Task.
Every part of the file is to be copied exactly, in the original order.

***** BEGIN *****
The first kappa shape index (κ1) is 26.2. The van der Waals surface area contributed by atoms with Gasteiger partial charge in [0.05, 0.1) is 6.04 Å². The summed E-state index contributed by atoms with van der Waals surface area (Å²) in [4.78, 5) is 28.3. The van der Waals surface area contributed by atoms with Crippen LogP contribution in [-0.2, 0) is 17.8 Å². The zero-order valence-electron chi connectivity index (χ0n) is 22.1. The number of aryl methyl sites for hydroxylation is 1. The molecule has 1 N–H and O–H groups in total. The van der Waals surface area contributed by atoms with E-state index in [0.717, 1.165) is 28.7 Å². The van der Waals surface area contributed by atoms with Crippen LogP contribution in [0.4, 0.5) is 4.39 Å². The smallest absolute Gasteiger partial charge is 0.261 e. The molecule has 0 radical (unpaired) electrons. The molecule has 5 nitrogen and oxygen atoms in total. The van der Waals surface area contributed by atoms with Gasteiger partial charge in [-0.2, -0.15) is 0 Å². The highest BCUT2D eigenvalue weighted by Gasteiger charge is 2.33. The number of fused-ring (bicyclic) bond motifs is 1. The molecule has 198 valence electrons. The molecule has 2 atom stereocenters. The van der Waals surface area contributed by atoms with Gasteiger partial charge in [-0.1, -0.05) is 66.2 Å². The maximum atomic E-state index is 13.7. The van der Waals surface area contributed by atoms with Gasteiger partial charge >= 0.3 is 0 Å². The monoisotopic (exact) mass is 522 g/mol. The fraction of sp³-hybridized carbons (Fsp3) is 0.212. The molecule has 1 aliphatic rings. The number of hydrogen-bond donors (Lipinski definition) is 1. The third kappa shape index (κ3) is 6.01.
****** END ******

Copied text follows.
The first kappa shape index (κ1) is 26.2. The van der Waals surface area contributed by atoms with Gasteiger partial charge in [0.05, 0.1) is 6.04 Å². The summed E-state index contributed by atoms with van der Waals surface area (Å²) in [4.78, 5) is 28.3. The van der Waals surface area contributed by atoms with Crippen LogP contribution in [-0.2, 0) is 17.8 Å². The zero-order valence-electron chi connectivity index (χ0n) is 22.1. The number of aryl methyl sites for hydroxylation is 1. The molecule has 1 N–H and O–H groups in total. The van der Waals surface area contributed by atoms with E-state index in [0.717, 1.165) is 28.7 Å². The van der Waals surface area contributed by atoms with Crippen LogP contribution in [0.4, 0.5) is 4.39 Å². The smallest absolute Gasteiger partial charge is 0.261 e. The molecule has 0 radical (unpaired) electrons. The molecule has 5 nitrogen and oxygen atoms in total. The van der Waals surface area contributed by atoms with Gasteiger partial charge in [-0.2, -0.15) is 0 Å². The highest BCUT2D eigenvalue weighted by Gasteiger charge is 2.33. The number of fused-ring (bicyclic) bond motifs is 1. The molecule has 198 valence electrons. The molecule has 2 atom stereocenters. The van der Waals surface area contributed by atoms with Gasteiger partial charge in [-0.1, -0.05) is 66.2 Å². The maximum atomic E-state index is 13.7. The van der Waals surface area contributed by atoms with Gasteiger partial charge >= 0.3 is 0 Å². The monoisotopic (exact) mass is 522 g/mol. The fraction of sp³-hybridized carbons (Fsp3) is 0.212. The molecule has 1 aliphatic rings. The number of hydrogen-bond donors (Lipinski definition) is 1. The third kappa shape index (κ3) is 6.01.